I did an early start today arriving on site for 7.30 am to meet Bob for a few tasks including a breeding bird survey and to look at some wooded islands on Spinnaker lake to make plans for our winter works programme. On the way out to the wooded islands in the boat we passed close to another island with a large colony of black-headed gulls and a single pair of Mediterranean gulls.
The wooded islands were fantastic, with a rich understory of broom, elm, aspen, rowan, hawthorn, hazel, gorse, oak and honeysuckle, unlike anywhere else at Blashford as they are not grazed by the reserves large population of non-native fallow deer. We also recorded the location of single laurel and rhododendrons bushes, some bamboo and some non-native poplar and Turkey oak trees so we can come back and remove them in the winter. Thankfully there was no Himalayan balsam on the islands as there is on some of the other lakes nearby. We also recorded any breeding birds we saw.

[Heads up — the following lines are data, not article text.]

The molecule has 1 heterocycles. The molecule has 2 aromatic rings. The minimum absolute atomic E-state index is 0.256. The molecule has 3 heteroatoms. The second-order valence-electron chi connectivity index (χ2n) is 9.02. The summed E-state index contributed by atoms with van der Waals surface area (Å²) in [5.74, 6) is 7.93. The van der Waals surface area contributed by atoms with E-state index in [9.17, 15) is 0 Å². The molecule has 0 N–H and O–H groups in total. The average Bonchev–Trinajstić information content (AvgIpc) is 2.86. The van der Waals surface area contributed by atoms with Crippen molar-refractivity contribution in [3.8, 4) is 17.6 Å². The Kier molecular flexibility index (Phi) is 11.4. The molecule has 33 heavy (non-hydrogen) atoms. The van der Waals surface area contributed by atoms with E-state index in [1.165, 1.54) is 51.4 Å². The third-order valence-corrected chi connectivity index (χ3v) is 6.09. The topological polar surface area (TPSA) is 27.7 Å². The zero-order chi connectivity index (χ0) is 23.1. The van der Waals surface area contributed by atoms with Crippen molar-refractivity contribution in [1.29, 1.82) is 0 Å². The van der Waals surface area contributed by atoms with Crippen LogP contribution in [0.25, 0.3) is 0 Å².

On the way back from Spinnaker lake we strimmed back and raked up the nettles on the footpath between Ivy and Rockford lakes, known locally as the Rockford track.
After this I met Brenda, who does bird ringing on the reserve, to help her ring a brood of jackdaws nesting in an oak tree. We ringed four chicks, so if you see any jackdaws with rings on later in the year see if you can read the ring number.
For comparison here is an adult jackdaw that was outside the education centre while I had my lunch.
Another bird nesting on the reserve at the moment is the reed warbler, with nearly 30 pairs present, this individual was near Ivy South hide.